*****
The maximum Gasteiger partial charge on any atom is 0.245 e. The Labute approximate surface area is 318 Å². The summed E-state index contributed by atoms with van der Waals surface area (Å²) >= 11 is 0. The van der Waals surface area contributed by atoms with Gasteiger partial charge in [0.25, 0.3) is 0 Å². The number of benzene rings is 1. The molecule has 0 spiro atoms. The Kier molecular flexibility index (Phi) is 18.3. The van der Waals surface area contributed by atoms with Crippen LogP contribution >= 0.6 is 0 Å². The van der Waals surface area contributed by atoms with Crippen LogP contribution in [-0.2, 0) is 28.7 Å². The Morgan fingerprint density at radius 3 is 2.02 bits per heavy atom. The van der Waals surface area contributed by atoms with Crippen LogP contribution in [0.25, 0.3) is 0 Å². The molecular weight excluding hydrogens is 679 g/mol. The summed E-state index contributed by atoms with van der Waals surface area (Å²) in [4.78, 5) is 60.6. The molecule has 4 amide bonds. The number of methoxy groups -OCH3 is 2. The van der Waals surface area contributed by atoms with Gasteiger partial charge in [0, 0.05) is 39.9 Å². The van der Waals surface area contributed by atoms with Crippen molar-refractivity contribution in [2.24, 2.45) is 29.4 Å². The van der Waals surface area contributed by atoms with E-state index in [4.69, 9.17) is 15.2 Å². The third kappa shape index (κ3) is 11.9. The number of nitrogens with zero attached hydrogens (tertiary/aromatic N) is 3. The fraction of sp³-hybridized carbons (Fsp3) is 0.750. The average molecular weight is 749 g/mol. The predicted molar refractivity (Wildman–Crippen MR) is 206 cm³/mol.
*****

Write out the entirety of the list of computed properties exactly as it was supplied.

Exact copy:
The maximum Gasteiger partial charge on any atom is 0.245 e. The Labute approximate surface area is 318 Å². The summed E-state index contributed by atoms with van der Waals surface area (Å²) >= 11 is 0. The van der Waals surface area contributed by atoms with Gasteiger partial charge in [0.25, 0.3) is 0 Å². The number of benzene rings is 1. The molecule has 0 spiro atoms. The Kier molecular flexibility index (Phi) is 18.3. The van der Waals surface area contributed by atoms with Crippen LogP contribution >= 0.6 is 0 Å². The van der Waals surface area contributed by atoms with Crippen LogP contribution in [-0.2, 0) is 28.7 Å². The Morgan fingerprint density at radius 3 is 2.02 bits per heavy atom. The van der Waals surface area contributed by atoms with Crippen LogP contribution in [0.25, 0.3) is 0 Å². The molecular weight excluding hydrogens is 679 g/mol. The summed E-state index contributed by atoms with van der Waals surface area (Å²) in [4.78, 5) is 60.6. The molecule has 4 amide bonds. The number of methoxy groups -OCH3 is 2. The van der Waals surface area contributed by atoms with Gasteiger partial charge in [0, 0.05) is 39.9 Å². The van der Waals surface area contributed by atoms with Crippen molar-refractivity contribution in [2.24, 2.45) is 29.4 Å². The van der Waals surface area contributed by atoms with E-state index in [4.69, 9.17) is 15.2 Å². The third kappa shape index (κ3) is 11.9. The number of nitrogens with zero attached hydrogens (tertiary/aromatic N) is 3. The fraction of sp³-hybridized carbons (Fsp3) is 0.750. The average molecular weight is 749 g/mol. The predicted molar refractivity (Wildman–Crippen MR) is 206 cm³/mol.